With the Guggenheim CurrencyShares Japanese (FXY) up 10.5 percent year-to-date, ranking it as one of the best-performing developed markets currency exchange-traded funds, it's not surprising that Japan hedged ETFs are struggling.
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Japan, The Yen And The Market
Not only is the yen acting as the safe-haven investment of the moment, global investors are displaying doubts about the effectiveness of the Bank of Japan's (BOJ) stimulus efforts. On the surface, many investors might criticize the lack of inflation, weak macro data and Japans corporate exposure to emerging markets as good reasons why Japans equity market should have played catch up. However, investors are ignoring a really significant divorce between Japanese earnings revisions and a number of macro indicators.
Additionally, there are other positive factors to consider with Japanese equities and the relevant ETFs, namely Japan's shift away from corporate stinginess to shareholder rewards in the form of increased buybacks and dividends. That theme should benefit the WisdomTree Japan Hedged Financials Fund (WisdomTree Trust (DXJF)).
The segment of the market where sentiment turned most negative on Japan and which interestingly has been conducting the most stock buybacks are Japanese financials, said WisdomTree Research Director Jeremy Schwartz in a recent note. Whereas our Japanese exporter basket, which tends to include some of the better run and more profitable ventures in Japan, has a net buyback yield of 0.84 percent as of March 31, 2016 (up approximately fourfold since earlier in 2013 and 2014), Japanese financials have seen their net buyback yields grow to approximately 2 percent, a doubling of the net buyback yield from the end of 2013. The dividend yield for Japanese financials has also grown from 1.8 percent at the end of 2013 to over 3 percent at the end of March 2016.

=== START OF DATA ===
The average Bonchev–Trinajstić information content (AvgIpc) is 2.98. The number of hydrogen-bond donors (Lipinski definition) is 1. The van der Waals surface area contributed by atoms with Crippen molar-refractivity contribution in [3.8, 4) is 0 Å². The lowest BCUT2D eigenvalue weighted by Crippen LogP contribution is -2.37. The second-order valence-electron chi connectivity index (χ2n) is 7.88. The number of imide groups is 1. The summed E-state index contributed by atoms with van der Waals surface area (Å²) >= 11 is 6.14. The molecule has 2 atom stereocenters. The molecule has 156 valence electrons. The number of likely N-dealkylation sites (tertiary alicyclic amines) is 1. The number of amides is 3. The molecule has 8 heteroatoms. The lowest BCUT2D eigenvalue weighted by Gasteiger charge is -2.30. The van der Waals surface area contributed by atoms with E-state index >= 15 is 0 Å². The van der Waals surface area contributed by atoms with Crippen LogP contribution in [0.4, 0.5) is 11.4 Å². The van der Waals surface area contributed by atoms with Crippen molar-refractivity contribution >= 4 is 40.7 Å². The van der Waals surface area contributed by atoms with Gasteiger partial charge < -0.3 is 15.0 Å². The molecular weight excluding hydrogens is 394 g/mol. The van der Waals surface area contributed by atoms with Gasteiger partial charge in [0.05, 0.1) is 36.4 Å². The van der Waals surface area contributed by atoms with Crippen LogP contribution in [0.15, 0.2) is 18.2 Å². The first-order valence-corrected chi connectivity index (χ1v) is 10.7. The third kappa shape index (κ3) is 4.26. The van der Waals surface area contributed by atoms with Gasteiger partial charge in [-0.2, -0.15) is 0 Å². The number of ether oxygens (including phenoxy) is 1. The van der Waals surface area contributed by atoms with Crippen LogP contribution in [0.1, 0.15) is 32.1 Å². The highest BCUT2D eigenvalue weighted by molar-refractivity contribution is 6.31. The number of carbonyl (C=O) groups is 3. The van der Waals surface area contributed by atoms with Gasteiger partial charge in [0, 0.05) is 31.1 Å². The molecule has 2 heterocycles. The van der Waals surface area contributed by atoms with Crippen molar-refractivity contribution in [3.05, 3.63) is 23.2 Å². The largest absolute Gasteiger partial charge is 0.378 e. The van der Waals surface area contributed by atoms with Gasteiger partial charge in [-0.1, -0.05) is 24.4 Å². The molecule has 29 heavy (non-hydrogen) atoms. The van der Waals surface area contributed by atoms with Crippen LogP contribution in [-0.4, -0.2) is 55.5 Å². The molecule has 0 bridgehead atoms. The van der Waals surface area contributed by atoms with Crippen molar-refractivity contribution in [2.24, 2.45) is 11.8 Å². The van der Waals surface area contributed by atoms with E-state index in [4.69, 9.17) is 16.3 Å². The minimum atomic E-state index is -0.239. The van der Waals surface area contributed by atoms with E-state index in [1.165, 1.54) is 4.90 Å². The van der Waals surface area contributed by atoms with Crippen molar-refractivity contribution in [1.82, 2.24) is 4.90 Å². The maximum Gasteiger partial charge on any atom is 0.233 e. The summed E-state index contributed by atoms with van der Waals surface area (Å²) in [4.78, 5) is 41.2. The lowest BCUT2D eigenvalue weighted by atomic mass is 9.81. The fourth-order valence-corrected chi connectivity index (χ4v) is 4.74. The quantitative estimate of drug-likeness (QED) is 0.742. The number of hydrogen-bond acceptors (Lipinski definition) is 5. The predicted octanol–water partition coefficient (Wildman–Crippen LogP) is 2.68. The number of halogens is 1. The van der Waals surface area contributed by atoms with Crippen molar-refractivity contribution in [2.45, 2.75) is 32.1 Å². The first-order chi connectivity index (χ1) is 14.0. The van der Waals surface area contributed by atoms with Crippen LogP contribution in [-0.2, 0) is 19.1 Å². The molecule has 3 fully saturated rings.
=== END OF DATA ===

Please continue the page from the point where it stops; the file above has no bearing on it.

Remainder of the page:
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DXJF's underlying index, the WisdomTree Japan Hedged Financials Index, has a dividend yield of 3 percent. That is, obviously, vastly superior to Japanese government bonds, but is also nearly 90 basis points more than the trailing 12-month dividend yield on the Financial Select Sector SPDR Fund (XLF).
Diversified and regional banks combine for over 58 percent of DXJF's weight with various insurance providers combining for a quarter of the fund's lineup.
Combining buyback and dividend yields further bolsters the case for DXJF relative to developed markets equivalents.
This combined dividend and buyback yield of close to 5 percent for Japanese financials makes them some of the most attractively priced global financial stocks around. The shareholder yields for developed international financials and U.S. financials were 4.58 percent and 4.15 percent, respectively, added Schwartz.
Disclosure: Todd Shriber owns shares of XLF.
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